Tuesday, April 20, 2021

Crack Climbing Basics: Hand Jamming

Crack climbing is the one of the oldest forms of classical climbing, and in some ways a lost art.  With the influx of climbing gyms and the popularity of sport climbing, original forms of climbing, like crack climbing, fall by the wayside a bit.  Traditional climbing, where the climber places removable protection as he climbs, requires cracks to provide protection.  Knowing how to confidently jam cracks is the first step in entering the world of trad climbing.  Knowing basic crack climbing technique can also translate into other disciplines of climbing- I've been on sport climbs and boulders where knowing how to jam has meant being able to cop a rest, or has allowed me to avoid difficult gaston or lie-back moves.  Today, we will talk about different basic ways to jam hands and feet in cracks, and some ways to start practicing safely.


A climber uses a handjam to gain the belay ledge  (A. Stephen)

Getting Started

If sport climbing is gymnastics, then crack climbing is wrestling.  The over-arching goal is to find some combination of body parts that fit into the crack, and when flexed, will allow vertical mobility.  It's not quite as barbaric as it sounds, and once you learn proper technique you will be able to utilize a variety of positions that are as good or better than any jug.  The best size crack to start on is one that is a cupped-hand size, which can be anywhere from 3"-.75"wide depending on your hand size.  It seems like alot of climbing gyms have cracks of a couple different sizes, but if you live somewhere blessed with splitters and can get a rope up on one to learn, even better!  You will want to tape your hands at first.

The Cupped Hand

 This is the first jam to learn.  Not only is this one of the most secure feeling, but it is usually also a pretty decent size for your feet.  To perform a cupped hand jam, put your hand in the crack thumbs up and tuck your thumb in towards your palm.  Keep your fingers tight together and press your fingers against one wall of the crack while the the back of your knuckles and hand press against the opposing wall.  Try to flex your hand to push against the walls of the crack.  Test it out by trying to hang on it with a straight arm.  Just as in face climbing, with crack climbing restful positions are usually found on either fully extended or "locked off" (fully flexed) positions.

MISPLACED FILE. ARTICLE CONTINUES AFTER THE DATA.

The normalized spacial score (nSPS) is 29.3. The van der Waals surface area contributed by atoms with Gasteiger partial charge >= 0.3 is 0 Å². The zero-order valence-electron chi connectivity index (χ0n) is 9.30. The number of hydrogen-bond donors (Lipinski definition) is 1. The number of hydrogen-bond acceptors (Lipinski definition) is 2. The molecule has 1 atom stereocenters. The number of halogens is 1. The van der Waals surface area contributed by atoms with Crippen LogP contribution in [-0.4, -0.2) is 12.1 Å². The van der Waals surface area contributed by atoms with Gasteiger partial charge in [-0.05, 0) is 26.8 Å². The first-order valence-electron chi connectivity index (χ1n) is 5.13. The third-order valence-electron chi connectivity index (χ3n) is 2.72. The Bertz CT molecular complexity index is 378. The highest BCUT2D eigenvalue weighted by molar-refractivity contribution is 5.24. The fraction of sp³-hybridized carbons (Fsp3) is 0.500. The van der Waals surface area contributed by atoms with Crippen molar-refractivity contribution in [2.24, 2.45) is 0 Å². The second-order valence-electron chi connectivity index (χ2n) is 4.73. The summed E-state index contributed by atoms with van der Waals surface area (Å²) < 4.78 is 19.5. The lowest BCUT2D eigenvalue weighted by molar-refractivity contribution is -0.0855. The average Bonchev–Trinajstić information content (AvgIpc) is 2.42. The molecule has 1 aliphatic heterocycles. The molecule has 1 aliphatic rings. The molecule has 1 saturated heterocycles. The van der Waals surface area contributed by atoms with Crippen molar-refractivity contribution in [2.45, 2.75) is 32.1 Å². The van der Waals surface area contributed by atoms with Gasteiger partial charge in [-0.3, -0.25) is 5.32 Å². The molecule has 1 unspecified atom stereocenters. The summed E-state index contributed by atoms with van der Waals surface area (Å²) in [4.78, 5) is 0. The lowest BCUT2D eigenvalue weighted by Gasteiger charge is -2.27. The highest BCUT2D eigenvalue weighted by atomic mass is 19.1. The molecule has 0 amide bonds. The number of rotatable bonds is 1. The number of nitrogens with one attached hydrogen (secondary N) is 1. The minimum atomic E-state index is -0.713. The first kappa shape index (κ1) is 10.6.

Thumbs up jamming

Thumbs Down 

The second jam to master is the thumbs-down cupped hand.  In many cases this provides the most secure jam to rest on.  It has the same general technique as thumbs-up cupped hands- except this time put your hand in the crack thumbs down, and this time focus on not only expanding your hand in the crack, but on rotating your elbow downwards.  This jam works great from a straight arm position, and while it feels more secure, its disadvantage is that it's harder than the thumbs up jam to move upwards on.  In straight-in (pure crack climbing technique) jamming, I have adopted the strategy to rest and place gear on a fully extended arm and a thumbs-down jam, then move upwards with a thumbs up

The author demonstrates a thumbs down resting position.

The Feet

To foot jam, insert your foot sideways into the crack by bending your knee and hip outwards.  Then,  transfer your weight onto the foot and focus on trying to rotate your foot back to a standing (flat footed) position.  Focus on dropping your heel as you stand on the jammed foot to give you extra purchase in the crack.  Foot jamming has a bit of a painful learning curve.  The basic idea of camming your foot into a crack then standing on it just sounds heinous.  It certainly takes some getting used to, and as you experiment with different sizes you will notice that the foot jam becomes more painful and less reliable, while some sizes like the hand jam to fist jam size are actually pretty comfortable.  I would definitely recommend wearing very comfortable climbing shoes such as the 5.10 Anasazi slipper or the Sportiva Mythos- tight fitting shoes with downturned toes definitely make foot jamming much less comfortable.

Hand-cracks make for great footholds! (A. Stephen)

The Technique

Go up.  Seriously!  Until you start to get into grades above 5.9, most straight-in crack climbing consists of simply following the crack.  I recommend starting in a gym or on a top-rope to get the motions down.  My strategy with hand-size cracks is to make my legs and feet do the majority of the work.  Often times crack climbing is a race against the pump clock, so I try to keep moving and whenever possible I try to make big moves, with each foot being inserted into the crack at mid-thigh height or above.  I try to stand all the way up on each foot before I move my next hand.  I look for constrictions in the crack that will allow me to "lock" my hand behind it - these will provide the best rests.  Most of all, practice as much as you can in a safe setting- it gets easier, less painful, and unlocks a whole new world of climbing potential.

--Andy Stephen, Instructor and Guide

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